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JD Salinger and the Unauthorized Sequel to Catcher in the Rye

An anonymous author, JD California, sold his manuscript to Nicotext, a Swedish publisher who owns UK-based Windupbird Publishing. 60 Years Later: Coming Through the Rye is billed as an unauthorized sequel to “Catcher in the Rye.” It’s written in the same style and features the same main character: Holden Caulfield.

JD Salinger has not published since 1965 (and has no need to do so as Catcher in the Rye sells hundreds of thousands of copies per year). On Monday Salinger filed papers enjoining the publication and sale of the Coming Through the Rye. It will be interesting to see what the courts will say as to whether this derivative work is creative enough to be a fair use or whether its infringement.

Jane Litte is the founder of Dear Author, a lawyer, and a lover of pencil skirts. She self publishes NA and contemporaries (and publishes with Berkley and Montlake) and spends her downtime reading romances and writing about them. Her TBR pile is much larger than the one shown in the picture and not as pretty. You can reach Jane by email at jane @ dearauthor dot com


  1. Kalen Hughes
    Jun 04, 2009 @ 08:35:50

    It will be interesting to see what the courts will say as to whether this derivative work is creative enough to be a fair use or whether its infringement.

    If it is I’m going to start writing In Death sequels (Nora, I promise to only write about them as old people, as apparently that’s the ticket to copyright evasion being used here), and Stephanie Plum books, and Twilight spin-offs, and Harry Potter sequels and ooooooo all those Darkover shorts I wrote when I was twelve are already ready to go!

    PLEASE NOTE: I am JOKING above. I firmly believe that writing sequels or spin-offs of copyrighted works infringes on the rights of the author and is illegal.

    I mean pa-leeze. It's one thing to argue that parody is covered (I keep seeing journalists mentioning The Wind Done Gone in articles), but if sequels to works still in copyright are ruled legal (and I don't expect them to be), all bets are off: Get ready for The Draco Trilogy to hit the shelves and for the mother of all plagiarism suits (since not only would Rowlings be howling mad, but all the other fanfic authors who may have been plagiarized in TDT would also come out foaming at the mouth).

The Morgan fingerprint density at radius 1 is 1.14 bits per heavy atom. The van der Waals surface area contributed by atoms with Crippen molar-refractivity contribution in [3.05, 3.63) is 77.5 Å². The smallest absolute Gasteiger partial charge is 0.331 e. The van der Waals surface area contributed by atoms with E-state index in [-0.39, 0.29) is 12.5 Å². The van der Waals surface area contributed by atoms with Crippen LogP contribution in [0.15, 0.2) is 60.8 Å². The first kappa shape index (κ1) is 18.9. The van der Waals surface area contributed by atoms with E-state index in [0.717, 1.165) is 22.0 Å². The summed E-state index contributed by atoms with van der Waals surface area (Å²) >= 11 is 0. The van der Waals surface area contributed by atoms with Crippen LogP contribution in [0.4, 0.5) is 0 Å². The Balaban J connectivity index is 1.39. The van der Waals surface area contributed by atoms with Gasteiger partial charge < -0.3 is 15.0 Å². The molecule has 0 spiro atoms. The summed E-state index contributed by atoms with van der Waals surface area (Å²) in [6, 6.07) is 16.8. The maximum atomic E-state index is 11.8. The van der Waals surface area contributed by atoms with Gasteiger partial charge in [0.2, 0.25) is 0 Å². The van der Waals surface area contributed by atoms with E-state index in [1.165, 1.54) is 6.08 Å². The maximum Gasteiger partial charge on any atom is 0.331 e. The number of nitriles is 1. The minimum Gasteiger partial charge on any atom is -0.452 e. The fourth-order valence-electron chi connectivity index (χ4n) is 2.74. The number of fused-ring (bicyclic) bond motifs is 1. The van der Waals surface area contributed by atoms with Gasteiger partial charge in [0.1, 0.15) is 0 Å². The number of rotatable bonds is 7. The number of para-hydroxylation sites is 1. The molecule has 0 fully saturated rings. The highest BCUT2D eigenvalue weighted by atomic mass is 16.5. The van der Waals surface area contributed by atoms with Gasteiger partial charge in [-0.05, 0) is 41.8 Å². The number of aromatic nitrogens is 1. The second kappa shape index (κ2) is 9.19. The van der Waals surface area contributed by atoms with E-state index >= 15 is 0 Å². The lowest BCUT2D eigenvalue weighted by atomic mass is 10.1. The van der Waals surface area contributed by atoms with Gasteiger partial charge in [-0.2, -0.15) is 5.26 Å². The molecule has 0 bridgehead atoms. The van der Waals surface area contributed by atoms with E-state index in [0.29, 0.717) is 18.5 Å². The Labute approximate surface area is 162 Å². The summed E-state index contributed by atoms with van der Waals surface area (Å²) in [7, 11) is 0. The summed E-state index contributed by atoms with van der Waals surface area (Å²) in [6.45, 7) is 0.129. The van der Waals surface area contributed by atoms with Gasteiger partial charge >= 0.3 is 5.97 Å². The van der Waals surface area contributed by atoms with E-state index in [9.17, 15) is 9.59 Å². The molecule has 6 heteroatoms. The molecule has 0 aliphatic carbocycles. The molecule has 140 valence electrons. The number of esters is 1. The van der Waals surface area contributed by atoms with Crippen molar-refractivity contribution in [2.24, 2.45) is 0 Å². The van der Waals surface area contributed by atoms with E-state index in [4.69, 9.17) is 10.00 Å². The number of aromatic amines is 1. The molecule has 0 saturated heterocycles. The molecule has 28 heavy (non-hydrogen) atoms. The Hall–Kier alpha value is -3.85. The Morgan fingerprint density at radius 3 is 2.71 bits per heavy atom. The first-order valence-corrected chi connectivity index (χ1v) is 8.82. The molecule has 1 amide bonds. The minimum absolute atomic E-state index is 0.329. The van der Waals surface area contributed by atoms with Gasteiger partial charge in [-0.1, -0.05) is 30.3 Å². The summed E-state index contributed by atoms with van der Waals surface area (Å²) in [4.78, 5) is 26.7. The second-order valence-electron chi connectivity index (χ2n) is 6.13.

2. Jody
    Jun 04, 2009 @ 08:46:48

    If the Draco Trilogy is as funny as Bored of the Rings, I’d buy it :). I think a lot of those stories are as ripe for parody as LOTR was. I wonder if authors could even get away with something like Bored of the Rings based on Twilight or Harry Potter? Does anyone know of any other legitimate parodies that have been published?

  3. Kalen Hughes
    Jun 04, 2009 @ 09:40:42

    Legitimate parody is generally legal (please note, The Draco Trilogy is NOT a parody, it's Harry Potter fanfic). So books like Bored of the Rings and The Wind Done Gone will usually not be considered to infringe on the author's copyright (same rule applies to film: hence Spaceballs is ok, and so is all the porn that plays off of popular fiction and film).

  4. SonomaLass
    Jun 04, 2009 @ 13:58:40

    Yes, a couple of parody works have come out of the Harry Potter phenomenon, and JKR hasn’t tried to stop them. She knows the difference, or her lawyers do. I would be very surprised to see a ruling not in Salinger’s favor on this one.

    I don’t think Nora has to worry about unauthorized In Death sequels until she’s long gone — but then watch out, you could be the next Jane Austen in terms of unauthorized sequels, rip-offs, retelling from different viewpoints, et cetera.

  5. RKB
    Jun 04, 2009 @ 15:54:34

    @SonomaLass, You mean like the latest Jane Austen parody? Zombies in Death would be a great parody. :-)

  6. SonomaLass
    Jun 05, 2009 @ 00:45:35

    @RKB: Yeah, I was thinking of that one, actually, but there are a lot of non-parody Austen derivative works, too. It’s a whole sub-genre, I think! There’s one on Jane’s ARC giveaway list, if I’m not mistaken — one I requested, just to be clear.

    I have no trouble with derivative works based on out-of-copyright works; some are good, some are mediocre, some are bad, none is ever (in my experience) as good as the original. Totally different ballgame when the author is still very much alive.

    Still, the question nags at me — would a zombie Roarke be better than no Roarke at all?

  7. Kalen Hughes
    Jun 05, 2009 @ 10:34:08

    would a zombie Roarke be better than no Roarke at all?

    Now I can’t stop thinking about Fido, LOL!

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